Many free marketers hope that the president wants a world with no tariffs or trade barriers. To give him his due, our president is unpredictable and has achieved some remarkable negotiating successes by appearing to be crazy. A world of no tariffs would be lovely. But I’m dubious this is the goal.
Yes, during the Group of Seven summit he said, “…everybody take down your barriers. No barriers, no tax.” Yes, the cease‐fire statement with European Commission President Jean‐Claude Juncker said, “We agreed today … to work together toward zero tariffs, zero non‐tariff barriers, and zero subsidies on non‐auto industrial goods.”
But parse the latter carefully. “Non‐auto” means protect cars and trucks, where we maintain a 25‐percent tariff. “Industrial” means not agriculture. “Goods” means not services like banking, of which we exported $863 billion in the second quarter. “Work toward” means a vague long time from now.
And then the president reiterated his view that we “lost $817 billion on trade last year.” His view that importing more than we export and letting foreigners invest the extra dollars in the U.S. amounts to “losing” on trade is far more consistent than his recent free‐trade conversion.
As long as the U.S. saves less than we invest, the trade deficit cannot end. That goal is a recipe for endless war.
President Trump took a tour through steel country. He did not say, “I’m glad you’re working. Butin six months I hope to pull all these tariffs down, and see all of you unemployed and this mill shut down again. But don’t worry. Once we get China to defend intellectual property, Google, Facebook and Goldman Sachs will be making such a bundle in China it will be worth it for the country.”
As this story illustrates, tariffs, once imposed, are devilishly hard to escape. Once our steel and aluminum industries and their workers get used to tariff protections, what president can take them away?
Once the Chinese have retaliated with their tariffs and their industries have grown used to protection, how can they take them away?
The whole post‐WWII order was built around this difficulty — by creating multinational institutions, we slowly help countries to say to their protected industries, “Look, it’s going to be hard, but we can’t be part of the world and protect you anymore.”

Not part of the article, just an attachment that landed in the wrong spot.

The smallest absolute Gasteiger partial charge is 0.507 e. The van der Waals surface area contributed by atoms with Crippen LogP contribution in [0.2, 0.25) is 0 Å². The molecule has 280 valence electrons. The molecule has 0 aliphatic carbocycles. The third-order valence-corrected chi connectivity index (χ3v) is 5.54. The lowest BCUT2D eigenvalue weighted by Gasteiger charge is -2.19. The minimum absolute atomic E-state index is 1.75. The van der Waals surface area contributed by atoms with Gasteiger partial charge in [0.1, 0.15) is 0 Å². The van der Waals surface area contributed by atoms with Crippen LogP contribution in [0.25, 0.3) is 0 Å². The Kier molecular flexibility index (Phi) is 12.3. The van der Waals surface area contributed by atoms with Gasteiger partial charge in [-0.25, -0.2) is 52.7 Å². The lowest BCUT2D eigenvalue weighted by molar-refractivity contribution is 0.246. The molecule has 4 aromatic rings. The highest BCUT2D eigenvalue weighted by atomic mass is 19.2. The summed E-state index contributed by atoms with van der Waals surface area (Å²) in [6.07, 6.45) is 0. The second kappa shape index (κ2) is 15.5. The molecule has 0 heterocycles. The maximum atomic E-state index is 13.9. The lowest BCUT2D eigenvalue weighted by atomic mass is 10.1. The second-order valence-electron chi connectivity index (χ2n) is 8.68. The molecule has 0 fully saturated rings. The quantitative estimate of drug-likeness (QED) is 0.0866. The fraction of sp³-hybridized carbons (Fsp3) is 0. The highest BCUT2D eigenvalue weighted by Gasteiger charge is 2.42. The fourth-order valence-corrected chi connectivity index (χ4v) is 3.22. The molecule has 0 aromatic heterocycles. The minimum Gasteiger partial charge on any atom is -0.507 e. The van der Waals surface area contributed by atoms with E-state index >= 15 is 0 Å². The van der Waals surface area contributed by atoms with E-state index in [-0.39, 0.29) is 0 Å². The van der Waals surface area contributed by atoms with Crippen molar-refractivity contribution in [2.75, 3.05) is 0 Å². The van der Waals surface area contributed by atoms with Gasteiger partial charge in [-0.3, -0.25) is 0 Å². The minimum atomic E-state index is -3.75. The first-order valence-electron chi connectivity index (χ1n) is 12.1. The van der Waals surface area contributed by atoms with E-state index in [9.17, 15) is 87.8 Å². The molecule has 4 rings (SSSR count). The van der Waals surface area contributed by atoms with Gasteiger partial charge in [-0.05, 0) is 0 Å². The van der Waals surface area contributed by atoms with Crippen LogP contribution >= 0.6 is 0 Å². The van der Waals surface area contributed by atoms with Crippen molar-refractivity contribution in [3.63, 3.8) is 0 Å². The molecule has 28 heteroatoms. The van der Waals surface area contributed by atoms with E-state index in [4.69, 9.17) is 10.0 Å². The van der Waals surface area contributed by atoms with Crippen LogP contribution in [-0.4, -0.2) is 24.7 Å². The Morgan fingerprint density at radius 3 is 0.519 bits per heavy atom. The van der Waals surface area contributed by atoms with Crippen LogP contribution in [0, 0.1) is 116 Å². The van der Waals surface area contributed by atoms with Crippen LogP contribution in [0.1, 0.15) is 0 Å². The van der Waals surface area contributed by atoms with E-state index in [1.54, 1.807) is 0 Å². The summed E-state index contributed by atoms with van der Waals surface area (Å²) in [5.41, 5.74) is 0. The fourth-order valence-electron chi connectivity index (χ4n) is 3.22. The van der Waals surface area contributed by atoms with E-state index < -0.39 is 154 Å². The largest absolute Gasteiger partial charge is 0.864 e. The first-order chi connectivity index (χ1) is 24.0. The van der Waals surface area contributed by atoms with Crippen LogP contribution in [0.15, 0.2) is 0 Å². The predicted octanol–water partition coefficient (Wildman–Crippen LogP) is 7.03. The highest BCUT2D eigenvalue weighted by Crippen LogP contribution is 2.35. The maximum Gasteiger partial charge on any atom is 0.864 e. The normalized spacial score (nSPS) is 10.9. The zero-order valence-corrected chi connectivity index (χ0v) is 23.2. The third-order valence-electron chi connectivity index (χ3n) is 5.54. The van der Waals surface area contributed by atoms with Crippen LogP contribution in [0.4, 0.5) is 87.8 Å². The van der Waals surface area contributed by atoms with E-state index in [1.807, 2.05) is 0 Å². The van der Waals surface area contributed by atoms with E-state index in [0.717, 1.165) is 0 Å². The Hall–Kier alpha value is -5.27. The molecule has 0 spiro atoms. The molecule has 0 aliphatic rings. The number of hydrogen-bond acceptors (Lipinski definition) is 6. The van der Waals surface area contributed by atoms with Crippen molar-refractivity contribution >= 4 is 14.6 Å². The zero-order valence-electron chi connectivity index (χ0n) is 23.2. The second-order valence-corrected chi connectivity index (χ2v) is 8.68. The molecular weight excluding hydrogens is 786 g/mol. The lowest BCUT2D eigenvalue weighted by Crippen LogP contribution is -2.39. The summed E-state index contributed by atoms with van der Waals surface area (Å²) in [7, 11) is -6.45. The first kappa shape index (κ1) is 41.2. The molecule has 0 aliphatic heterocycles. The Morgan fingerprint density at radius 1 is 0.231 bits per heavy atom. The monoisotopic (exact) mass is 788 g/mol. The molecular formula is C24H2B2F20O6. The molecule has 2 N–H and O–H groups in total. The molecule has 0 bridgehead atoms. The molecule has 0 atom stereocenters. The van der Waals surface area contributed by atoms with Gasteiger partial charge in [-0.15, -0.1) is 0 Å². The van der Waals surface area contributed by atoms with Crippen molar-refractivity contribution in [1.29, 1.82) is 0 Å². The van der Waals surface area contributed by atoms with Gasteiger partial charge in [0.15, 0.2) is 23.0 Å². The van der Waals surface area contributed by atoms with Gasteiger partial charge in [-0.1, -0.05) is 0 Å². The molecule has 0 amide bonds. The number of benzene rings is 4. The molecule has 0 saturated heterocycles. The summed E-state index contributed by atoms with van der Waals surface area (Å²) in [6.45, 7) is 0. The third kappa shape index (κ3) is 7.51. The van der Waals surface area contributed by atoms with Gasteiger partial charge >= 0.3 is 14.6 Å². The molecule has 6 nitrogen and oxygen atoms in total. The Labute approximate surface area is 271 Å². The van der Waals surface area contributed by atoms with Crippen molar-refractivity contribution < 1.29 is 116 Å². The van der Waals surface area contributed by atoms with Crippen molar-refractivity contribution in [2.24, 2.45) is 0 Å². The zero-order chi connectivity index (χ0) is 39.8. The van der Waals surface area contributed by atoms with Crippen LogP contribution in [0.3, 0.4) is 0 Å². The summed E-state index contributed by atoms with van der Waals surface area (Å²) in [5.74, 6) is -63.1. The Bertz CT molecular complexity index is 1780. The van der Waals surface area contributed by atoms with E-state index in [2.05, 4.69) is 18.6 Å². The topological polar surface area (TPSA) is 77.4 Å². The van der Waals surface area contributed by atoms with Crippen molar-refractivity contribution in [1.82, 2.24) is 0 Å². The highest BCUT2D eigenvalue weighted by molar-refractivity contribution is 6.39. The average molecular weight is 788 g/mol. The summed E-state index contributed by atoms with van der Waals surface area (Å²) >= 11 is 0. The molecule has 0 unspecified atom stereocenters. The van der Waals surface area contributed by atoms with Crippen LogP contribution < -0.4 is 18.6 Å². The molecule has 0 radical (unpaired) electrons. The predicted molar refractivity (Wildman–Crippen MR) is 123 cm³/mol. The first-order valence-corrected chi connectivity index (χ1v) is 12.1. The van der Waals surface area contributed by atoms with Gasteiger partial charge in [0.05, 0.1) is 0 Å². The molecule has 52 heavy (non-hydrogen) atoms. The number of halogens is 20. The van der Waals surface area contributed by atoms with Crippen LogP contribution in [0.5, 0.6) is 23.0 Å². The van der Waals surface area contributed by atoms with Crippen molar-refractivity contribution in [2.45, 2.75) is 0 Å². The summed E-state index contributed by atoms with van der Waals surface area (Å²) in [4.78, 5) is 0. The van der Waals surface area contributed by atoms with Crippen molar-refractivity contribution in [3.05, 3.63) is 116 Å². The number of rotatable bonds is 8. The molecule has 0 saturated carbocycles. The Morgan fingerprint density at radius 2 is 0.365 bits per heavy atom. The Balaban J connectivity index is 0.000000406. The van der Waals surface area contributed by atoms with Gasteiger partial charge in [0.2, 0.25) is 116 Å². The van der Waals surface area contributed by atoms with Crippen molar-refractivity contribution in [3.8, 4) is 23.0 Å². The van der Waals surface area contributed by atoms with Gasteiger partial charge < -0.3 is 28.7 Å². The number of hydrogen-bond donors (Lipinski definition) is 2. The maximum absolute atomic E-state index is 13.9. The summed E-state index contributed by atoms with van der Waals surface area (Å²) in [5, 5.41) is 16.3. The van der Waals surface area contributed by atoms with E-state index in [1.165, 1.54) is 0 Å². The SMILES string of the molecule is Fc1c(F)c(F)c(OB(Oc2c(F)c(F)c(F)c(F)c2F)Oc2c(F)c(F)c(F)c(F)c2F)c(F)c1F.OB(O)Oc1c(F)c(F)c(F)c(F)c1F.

The result was the greatest increase in trade and prosperity the world has known. If Trump’s bluff fails — or if it was not a bluff to begin with — that accomplishment is lost.
Politics gets used to tariffs as well. Tariffs, and tariff waivers and subsidies to counteract tariffs are handed out pretty much at the whim of the administration. It won’t take long for politicians to figure out this is a great way to reward friends and to punish enemies. Once in place, that is another reason why ending the tariff war will be so much more difficult.
Wars go on without end when they sink into a cycle of revenge and retaliation. Trade wars too. China and Europe’s tariffs retaliate against ours. We retaliate against those. As in the great war, it gets much much worse before exhausted antagonists give in.
“We can do stupid, too,” said Junckers on tariffs. And he has. Send the boys over the top into machine gun fire once again.
That’s where we are heading. After three or four rounds of retaliation and revenge, we have large tariffs and quotas, and so do Europe and China. The economy starts sinking, unemployment starts rising, and now it’s harder still to get rid of them.
The multinational institutions that supported the low‐tariff world are destroyed. Politicians and political parties rediscover the usefulness of trade policy to demand support.
Historians debate whether individuals matter or whether great forces of history sway events. Our trade war surely reflects the ideas and will of one person, our President Donald J. Trump. His Rasputins, Navarro and Ross, are only there by his will and invitation.
But why does he have this power? America is supposed to be a country of laws and institutions, exquisitely designed to constrain the power of one individual. Tariffs are a tax on imports. Why does the president have unilateral power to impose a tax? The president can’t change income taxes.
The answer is, because the Congress handed him that power. In the wake of the Smoot‐Hawley disaster, Congress gave the administration wide latitude to impose tariffs and import quotas. Congress got to look protectionist, but count on administrations not actually to do anything terrible. That gamble just failed.
Our trade law basically says that the administration should impose tariffs if any industry is hurt. But what industry is not hurt by competition from abroad? The national security provisions under which the Trump administration is acting are even vaguer.
By now, both parties ought to be sick of the imperial presidency. Congress: Take back the power to impose tariffs. Or at least write reasonable statutes: that tariffs and quotas may only be imposed ifconsumers are harmed.
If national security is at risk, let defense ask for money and choose whether it prefers a new aircraft carrier or an old steel mill.
Yes, I know, Congress is driven by partisanship and squabbling. Well, ladies and gents, if this is like August 1914, you will look mighty silly when it’s over.
The rest of the world: If you recognize it’s stupid, don’t do it. Strengthen your multilateral institutions. Don’t turn Brexit into a mercantilist nightmare. TPP countries, enact a free‐trade zone. Ignore provocation rather than retaliate stupid with self‐inflicted stupid. Grow, and let us beg to rejoin you.